return seval(params[0], ctx)

def ifFalse(params, ctx):
    """ Unary if when the condition is False. """
    pl = listLen(params)
    assert pl in (1, 2)
    if pl >= 2:
        return seval(params[1], ctx)
    else:
        return null

def operatorIf(params, ctx):
    pl = listLen(params) 
    assert pl >= 1
    test = ifTrue if boolOnly(seval(params[0], ctx)) else ifFalse
    if pl > 1:
        return test(tail(params), ctx)
    else:
        return test

Here's an example of use of the unary-if to see if a fastener is a threaded rod or a normal bolt:

    if (= selLenSpec (list 'rod))
        let type rod
        let type bolt

This parses as ((if (= selLenSpec (list 'rod))) (let type rod) (let type bolt)). The if expression (parenthesized in red) evaluates first to a function which is then called with the two let expressions as parameters, only one of which is evaluated.

Having the unary-if as an evaluable expression raises the theoretical (and horrid) possibility of assigning its value to a symbol:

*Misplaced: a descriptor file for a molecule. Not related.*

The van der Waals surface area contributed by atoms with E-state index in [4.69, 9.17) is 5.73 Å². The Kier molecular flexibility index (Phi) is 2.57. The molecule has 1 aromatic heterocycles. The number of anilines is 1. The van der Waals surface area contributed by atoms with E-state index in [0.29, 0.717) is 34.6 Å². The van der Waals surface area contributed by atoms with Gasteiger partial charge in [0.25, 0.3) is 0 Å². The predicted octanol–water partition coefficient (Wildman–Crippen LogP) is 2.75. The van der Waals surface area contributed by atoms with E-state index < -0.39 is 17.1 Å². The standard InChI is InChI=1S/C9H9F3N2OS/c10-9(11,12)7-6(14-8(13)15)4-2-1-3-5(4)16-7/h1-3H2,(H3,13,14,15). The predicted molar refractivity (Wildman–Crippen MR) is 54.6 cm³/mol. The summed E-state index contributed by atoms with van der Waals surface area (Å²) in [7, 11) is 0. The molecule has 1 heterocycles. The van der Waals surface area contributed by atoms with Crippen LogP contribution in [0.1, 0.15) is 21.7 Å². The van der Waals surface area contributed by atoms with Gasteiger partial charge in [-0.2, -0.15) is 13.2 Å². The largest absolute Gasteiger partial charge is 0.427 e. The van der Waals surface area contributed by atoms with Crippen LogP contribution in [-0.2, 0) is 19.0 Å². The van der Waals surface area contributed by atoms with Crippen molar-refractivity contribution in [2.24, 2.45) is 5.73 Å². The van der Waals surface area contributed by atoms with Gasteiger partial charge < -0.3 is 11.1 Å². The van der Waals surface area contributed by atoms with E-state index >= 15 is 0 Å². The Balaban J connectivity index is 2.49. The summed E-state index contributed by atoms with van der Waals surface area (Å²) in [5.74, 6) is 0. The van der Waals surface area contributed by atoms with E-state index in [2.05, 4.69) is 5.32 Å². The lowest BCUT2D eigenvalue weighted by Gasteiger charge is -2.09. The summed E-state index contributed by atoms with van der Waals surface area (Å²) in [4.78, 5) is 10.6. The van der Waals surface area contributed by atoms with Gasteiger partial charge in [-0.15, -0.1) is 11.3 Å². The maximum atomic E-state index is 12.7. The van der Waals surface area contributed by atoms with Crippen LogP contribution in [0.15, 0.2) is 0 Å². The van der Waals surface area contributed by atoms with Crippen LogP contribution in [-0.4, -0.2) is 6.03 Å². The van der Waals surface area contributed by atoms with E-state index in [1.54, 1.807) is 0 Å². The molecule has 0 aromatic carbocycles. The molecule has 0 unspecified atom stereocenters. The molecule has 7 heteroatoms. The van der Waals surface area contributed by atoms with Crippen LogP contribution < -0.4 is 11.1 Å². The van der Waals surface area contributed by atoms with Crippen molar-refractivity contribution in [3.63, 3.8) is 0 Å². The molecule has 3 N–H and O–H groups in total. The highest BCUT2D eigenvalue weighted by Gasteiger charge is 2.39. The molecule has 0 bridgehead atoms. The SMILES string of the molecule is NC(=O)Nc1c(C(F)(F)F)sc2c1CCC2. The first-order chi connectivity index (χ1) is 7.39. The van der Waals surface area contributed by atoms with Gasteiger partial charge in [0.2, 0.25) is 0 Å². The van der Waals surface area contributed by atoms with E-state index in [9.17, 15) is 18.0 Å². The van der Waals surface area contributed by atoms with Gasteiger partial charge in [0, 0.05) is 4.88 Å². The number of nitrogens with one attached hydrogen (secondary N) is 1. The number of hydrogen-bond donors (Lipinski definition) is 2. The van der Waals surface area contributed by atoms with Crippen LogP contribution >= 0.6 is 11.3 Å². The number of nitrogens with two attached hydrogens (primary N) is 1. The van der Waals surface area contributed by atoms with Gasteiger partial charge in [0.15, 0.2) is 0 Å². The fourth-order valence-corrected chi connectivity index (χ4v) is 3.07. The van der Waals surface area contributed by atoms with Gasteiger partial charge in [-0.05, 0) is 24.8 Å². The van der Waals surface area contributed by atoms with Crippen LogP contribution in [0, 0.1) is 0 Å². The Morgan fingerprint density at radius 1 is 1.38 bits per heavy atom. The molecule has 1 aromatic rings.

: let ifgh (if (in? 'greenhouse attrs))
    : let postSpacing (ifgh (+ 3600 150) 3600)

Don't worry about the leading ':' characters - they're to do with this code being in a parts-list, to be discussed later. The ifgh symbol is defined as a function which returns its first parameter if the frame we're describing is part of the greenhouse or its second parameter if not. The post spacing is then set to 3750 mm in the greenhouse frames and 3600 mm in the main house frames.

This is not quite entirely gratuitous: ifgh is used again a few lines later. Still, it's mostly there because it could be.

In principle it would be possible to have a “unary-def” as well: a function which returns a function which defines a named function with given parameters when it's passed a list of expressions to form the function body. That seems even less generally useful than unary-if, though, so I haven't bothered.

Conclusion

Mostly I'm quite pleased with the way that significant indentation has worked out in this mini-language and I'll likely explore it further in any other DSLs I play with.